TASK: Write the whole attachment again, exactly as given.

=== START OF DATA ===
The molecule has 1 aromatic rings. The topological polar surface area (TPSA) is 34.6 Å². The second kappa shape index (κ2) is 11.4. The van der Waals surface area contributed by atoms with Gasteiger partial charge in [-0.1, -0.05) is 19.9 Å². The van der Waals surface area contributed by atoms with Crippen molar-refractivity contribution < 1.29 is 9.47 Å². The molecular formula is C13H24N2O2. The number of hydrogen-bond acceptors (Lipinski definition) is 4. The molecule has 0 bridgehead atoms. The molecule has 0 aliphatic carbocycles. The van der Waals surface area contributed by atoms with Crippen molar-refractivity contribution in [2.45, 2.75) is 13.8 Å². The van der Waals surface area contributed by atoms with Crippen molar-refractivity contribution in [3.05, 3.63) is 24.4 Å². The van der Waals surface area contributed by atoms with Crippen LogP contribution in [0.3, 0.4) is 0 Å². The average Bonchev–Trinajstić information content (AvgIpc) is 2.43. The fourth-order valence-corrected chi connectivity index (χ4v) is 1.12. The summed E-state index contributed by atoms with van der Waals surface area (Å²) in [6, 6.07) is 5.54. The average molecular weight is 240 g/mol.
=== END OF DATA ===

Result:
The molecule has 1 aromatic rings. The topological polar surface area (TPSA) is 34.6 Å². The second kappa shape index (κ2) is 11.4. The van der Waals surface area contributed by atoms with Gasteiger partial charge in [-0.1, -0.05) is 19.9 Å². The van der Waals surface area contributed by atoms with Crippen molar-refractivity contribution < 1.29 is 9.47 Å². The molecular formula is C13H24N2O2. The number of hydrogen-bond acceptors (Lipinski definition) is 4. The molecule has 0 bridgehead atoms. The molecule has 0 aliphatic carbocycles. The van der Waals surface area contributed by atoms with Crippen molar-refractivity contribution in [2.45, 2.75) is 13.8 Å². The van der Waals surface area contributed by atoms with Crippen molar-refractivity contribution in [3.05, 3.63) is 24.4 Å². The van der Waals surface area contributed by atoms with Crippen LogP contribution in [0.3, 0.4) is 0 Å². The average Bonchev–Trinajstić information content (AvgIpc) is 2.43. The fourth-order valence-corrected chi connectivity index (χ4v) is 1.12. The summed E-state index contributed by atoms with van der Waals surface area (Å²) in [6, 6.07) is 5.54. The average molecular weight is 240 g/mol.